Nutrient management for greenhouse production of container-grown organic herbs

Teresa Olczyk, Y. Qian, K. W. Migliaccio, Y. C. Li, G. J. Hochmuth, R. C. Hochmuth, E. H. Simonne, D. D. Treadwell, L. S. Osborne, R. K. Sprenkel

Abstract


Nutrient and water management is critical for organic greenhouse production of herbs. The objectives of this study were to 1) evaluate suitability of several commercially available organic fertilizers and potting media for organic production of container herbs; 2) develop fertilization programs, including nutrient sources and fertilization rates; and 3) evaluate irrigation methods for small container production systems (4-inch pots). Six greenhouse trials were conducted to achieve these objectives with basil (Ocimum basilicum L.), dill (Anethum graveolens L.), and coriander (Coriandrum ( sativum L.). Potting media did not significantly influence plant growth, quality, and nutrient leaching. Different fertilizers significantly influenced plant growth and market quality. Fertilizer rates ranging from 0.85 to 1.27 g of N per 1 L of potting medium resulted in the best fresh weight and market quality of herbs. Flooding irrigation resulted in the significantly best visual quality, greatest concentration of K+ in plant sap and highest pH in pot leachate; but used 52% and 51% more water than microjet and mister, respectively. As a result of these trials, a practical production method was developed that can easily be adapted by growers interested in the production of greenhouse organic herbs.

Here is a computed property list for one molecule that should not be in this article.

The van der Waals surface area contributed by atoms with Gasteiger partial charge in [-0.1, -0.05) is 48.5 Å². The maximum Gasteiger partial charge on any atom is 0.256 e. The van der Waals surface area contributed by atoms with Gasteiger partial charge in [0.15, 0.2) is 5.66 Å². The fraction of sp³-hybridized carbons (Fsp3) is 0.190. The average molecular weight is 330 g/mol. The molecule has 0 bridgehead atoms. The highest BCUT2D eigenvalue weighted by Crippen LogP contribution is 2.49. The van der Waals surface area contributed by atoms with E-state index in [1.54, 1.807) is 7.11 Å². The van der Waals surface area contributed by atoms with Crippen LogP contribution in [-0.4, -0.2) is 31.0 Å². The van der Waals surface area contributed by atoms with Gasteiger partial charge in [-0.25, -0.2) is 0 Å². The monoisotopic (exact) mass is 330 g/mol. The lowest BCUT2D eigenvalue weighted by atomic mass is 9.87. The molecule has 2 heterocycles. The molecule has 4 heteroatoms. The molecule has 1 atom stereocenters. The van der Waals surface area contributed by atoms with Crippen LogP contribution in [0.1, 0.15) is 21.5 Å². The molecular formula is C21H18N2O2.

Keywords


organic fertilizer rates; irrigation systems

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Proc. Fla. State Hort. Soc.     ISSN 0886-7283